Christianity has been described as “one beggar showing another beggar where to find bread.”  In this peculiar community that grows around our faith, no one is above another.  No one is the boss of another.  No one is at the top of the ladder lording his or her position over another.  We are simply fellow sojourners, traveling the way of Christ together, sharing with each other what we’ve learned on the journey to ease one another’s passage.

That’s not to say that we don’t have leaders, or that we don’t each have our own place within the community or our own tasks to accomplish and our own goals to strive toward.  Of course we do.  But the essence of the Christian experience is that we’re traveling together.  We’re each flawed.  We’re each burdened in our own ways.  But we’re also each gifted in our own ways.  We’re each empowered in our own ways.

We’re all looking for bread, and we’re all here to help each other find it.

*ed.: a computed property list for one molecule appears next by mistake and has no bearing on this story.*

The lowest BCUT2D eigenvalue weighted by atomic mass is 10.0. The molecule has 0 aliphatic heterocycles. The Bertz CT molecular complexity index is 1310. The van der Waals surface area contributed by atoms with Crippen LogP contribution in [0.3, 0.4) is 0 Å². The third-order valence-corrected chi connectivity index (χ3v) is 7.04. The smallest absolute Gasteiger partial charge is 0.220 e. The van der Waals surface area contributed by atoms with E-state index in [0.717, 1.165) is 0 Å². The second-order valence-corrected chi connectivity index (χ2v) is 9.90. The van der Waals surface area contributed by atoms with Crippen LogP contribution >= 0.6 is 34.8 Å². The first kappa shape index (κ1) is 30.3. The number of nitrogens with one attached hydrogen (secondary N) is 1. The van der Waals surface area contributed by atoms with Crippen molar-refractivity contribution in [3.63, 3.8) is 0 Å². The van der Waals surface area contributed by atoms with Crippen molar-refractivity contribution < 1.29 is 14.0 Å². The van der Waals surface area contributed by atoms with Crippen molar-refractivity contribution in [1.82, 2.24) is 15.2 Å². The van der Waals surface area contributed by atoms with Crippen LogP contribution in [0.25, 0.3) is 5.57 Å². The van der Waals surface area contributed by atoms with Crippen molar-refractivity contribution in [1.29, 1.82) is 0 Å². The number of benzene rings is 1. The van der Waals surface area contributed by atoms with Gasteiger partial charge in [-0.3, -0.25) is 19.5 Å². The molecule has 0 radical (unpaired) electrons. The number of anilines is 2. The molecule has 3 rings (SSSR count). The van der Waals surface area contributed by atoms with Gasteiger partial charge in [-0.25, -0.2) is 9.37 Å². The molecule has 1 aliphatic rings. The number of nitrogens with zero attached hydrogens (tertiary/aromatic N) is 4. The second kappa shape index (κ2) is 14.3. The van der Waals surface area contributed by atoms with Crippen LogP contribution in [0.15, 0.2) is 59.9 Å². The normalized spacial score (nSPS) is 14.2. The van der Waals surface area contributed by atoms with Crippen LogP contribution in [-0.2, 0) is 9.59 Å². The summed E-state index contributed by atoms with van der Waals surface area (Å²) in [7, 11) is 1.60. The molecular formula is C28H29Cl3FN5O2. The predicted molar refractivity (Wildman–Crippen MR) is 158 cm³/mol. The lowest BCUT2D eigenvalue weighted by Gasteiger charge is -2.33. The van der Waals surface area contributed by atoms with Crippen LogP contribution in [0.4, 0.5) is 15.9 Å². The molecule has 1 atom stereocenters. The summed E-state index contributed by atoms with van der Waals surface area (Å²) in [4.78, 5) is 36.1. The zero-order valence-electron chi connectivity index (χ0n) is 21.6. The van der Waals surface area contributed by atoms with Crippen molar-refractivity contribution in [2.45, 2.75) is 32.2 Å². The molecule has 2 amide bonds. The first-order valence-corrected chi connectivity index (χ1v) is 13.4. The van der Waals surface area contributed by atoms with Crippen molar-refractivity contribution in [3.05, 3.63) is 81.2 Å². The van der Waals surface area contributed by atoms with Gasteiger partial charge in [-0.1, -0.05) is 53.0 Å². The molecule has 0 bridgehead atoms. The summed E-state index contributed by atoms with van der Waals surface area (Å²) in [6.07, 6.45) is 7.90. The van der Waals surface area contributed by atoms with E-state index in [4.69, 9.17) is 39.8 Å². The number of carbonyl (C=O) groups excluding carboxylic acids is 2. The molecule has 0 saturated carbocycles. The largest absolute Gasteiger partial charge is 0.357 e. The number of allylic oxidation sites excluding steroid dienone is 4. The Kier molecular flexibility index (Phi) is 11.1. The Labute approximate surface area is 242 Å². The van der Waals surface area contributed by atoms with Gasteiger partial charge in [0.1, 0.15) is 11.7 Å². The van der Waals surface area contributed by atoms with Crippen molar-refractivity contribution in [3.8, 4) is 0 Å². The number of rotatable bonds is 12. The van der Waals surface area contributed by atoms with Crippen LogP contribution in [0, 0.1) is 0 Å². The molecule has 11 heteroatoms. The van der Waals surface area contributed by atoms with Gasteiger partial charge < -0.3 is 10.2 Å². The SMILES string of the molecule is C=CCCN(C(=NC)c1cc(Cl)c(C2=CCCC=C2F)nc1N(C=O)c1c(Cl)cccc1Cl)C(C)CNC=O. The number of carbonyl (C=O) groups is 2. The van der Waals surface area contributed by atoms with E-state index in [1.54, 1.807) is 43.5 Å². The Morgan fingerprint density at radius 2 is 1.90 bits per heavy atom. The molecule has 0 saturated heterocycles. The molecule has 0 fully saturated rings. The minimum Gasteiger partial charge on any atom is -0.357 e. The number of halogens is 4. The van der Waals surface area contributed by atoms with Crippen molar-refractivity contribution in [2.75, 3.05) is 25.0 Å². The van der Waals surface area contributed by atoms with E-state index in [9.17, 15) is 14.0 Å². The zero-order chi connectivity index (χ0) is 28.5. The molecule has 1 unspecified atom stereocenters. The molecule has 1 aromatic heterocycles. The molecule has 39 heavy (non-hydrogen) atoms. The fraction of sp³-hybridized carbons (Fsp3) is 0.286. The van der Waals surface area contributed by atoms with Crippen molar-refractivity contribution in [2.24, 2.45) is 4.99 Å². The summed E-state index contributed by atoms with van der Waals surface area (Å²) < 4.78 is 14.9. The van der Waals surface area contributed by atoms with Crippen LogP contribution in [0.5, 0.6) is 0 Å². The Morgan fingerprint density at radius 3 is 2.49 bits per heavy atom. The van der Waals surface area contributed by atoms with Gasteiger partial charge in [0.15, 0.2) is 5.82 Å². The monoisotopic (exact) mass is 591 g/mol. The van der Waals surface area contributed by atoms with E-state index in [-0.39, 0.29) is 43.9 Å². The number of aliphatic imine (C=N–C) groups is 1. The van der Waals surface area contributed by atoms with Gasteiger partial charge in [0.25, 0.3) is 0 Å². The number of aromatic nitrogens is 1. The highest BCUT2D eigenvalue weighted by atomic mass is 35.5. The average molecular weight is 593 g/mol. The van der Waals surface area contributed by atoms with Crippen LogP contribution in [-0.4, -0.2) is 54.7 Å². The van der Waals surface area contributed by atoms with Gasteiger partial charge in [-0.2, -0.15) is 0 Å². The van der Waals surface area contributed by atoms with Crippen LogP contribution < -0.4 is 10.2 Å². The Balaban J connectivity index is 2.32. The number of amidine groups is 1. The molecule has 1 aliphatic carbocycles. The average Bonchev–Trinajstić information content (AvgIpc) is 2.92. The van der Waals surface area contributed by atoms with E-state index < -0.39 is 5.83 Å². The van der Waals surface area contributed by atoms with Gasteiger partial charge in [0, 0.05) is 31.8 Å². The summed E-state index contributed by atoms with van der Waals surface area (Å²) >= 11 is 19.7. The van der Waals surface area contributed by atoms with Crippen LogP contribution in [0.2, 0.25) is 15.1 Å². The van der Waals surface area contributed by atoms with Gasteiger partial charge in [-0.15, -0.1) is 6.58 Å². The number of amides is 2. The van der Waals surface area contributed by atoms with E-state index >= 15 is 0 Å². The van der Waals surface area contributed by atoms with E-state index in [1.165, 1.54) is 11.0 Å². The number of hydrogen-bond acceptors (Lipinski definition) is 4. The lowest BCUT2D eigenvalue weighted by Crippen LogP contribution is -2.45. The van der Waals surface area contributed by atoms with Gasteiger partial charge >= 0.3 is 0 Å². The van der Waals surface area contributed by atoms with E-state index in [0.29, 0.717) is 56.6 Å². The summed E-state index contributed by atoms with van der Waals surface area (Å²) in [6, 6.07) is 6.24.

So, in this season of transition - the transition we’re embarking on together as a community, and all of the other transitions that we’re all facing in our own lives, both large and small - in this season of transition we all need to help show each other a bit of the way.  For whatever legs of the journey through which we hold the map, we need to share that wisdom freely and joyfully.  For those legs of the journey when we feel lost or disoriented, we need to be ready and willing to be vulnerable with one another and to know when it’s time to let someone else lead the way.

We are called to trust in God with our whole hearts.  Not to rely on our own strength, but to boast, instead, of the Lord’s mercy.  Part of how we experience that mercy is through the wisdom and guidance of the gathered community.